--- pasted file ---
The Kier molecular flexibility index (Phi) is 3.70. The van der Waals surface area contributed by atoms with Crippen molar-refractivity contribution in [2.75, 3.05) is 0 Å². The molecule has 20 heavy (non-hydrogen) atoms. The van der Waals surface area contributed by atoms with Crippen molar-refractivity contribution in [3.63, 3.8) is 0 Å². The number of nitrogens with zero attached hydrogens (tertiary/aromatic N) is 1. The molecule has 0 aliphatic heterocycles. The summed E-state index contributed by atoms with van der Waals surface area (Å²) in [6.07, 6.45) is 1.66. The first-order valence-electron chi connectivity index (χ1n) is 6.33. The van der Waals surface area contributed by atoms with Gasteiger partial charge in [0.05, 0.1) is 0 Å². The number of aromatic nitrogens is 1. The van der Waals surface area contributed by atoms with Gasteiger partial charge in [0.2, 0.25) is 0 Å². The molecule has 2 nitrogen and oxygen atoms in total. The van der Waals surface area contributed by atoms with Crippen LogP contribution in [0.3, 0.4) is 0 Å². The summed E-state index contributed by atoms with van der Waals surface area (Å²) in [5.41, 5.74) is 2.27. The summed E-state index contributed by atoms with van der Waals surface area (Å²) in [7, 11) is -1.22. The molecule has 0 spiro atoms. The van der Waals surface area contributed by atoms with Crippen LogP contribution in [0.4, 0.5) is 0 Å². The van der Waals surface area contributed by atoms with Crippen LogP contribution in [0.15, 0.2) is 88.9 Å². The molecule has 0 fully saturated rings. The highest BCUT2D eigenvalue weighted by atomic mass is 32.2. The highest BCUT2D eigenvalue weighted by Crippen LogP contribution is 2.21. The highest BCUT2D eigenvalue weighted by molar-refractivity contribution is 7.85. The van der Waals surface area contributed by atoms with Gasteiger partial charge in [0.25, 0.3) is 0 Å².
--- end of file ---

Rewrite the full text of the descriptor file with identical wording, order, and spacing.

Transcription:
The Kier molecular flexibility index (Phi) is 3.70. The van der Waals surface area contributed by atoms with Crippen molar-refractivity contribution in [2.75, 3.05) is 0 Å². The molecule has 20 heavy (non-hydrogen) atoms. The van der Waals surface area contributed by atoms with Crippen molar-refractivity contribution in [3.63, 3.8) is 0 Å². The number of nitrogens with zero attached hydrogens (tertiary/aromatic N) is 1. The molecule has 0 aliphatic heterocycles. The summed E-state index contributed by atoms with van der Waals surface area (Å²) in [6.07, 6.45) is 1.66. The first-order valence-electron chi connectivity index (χ1n) is 6.33. The van der Waals surface area contributed by atoms with Gasteiger partial charge in [0.05, 0.1) is 0 Å². The number of aromatic nitrogens is 1. The van der Waals surface area contributed by atoms with Gasteiger partial charge in [0.2, 0.25) is 0 Å². The molecule has 2 nitrogen and oxygen atoms in total. The van der Waals surface area contributed by atoms with Crippen LogP contribution in [0.3, 0.4) is 0 Å². The summed E-state index contributed by atoms with van der Waals surface area (Å²) in [5.41, 5.74) is 2.27. The summed E-state index contributed by atoms with van der Waals surface area (Å²) in [7, 11) is -1.22. The molecule has 0 spiro atoms. The van der Waals surface area contributed by atoms with Crippen LogP contribution in [0.4, 0.5) is 0 Å². The van der Waals surface area contributed by atoms with Crippen LogP contribution in [0.15, 0.2) is 88.9 Å². The molecule has 0 fully saturated rings. The highest BCUT2D eigenvalue weighted by atomic mass is 32.2. The highest BCUT2D eigenvalue weighted by Crippen LogP contribution is 2.21. The highest BCUT2D eigenvalue weighted by molar-refractivity contribution is 7.85. The van der Waals surface area contributed by atoms with Gasteiger partial charge in [0.25, 0.3) is 0 Å².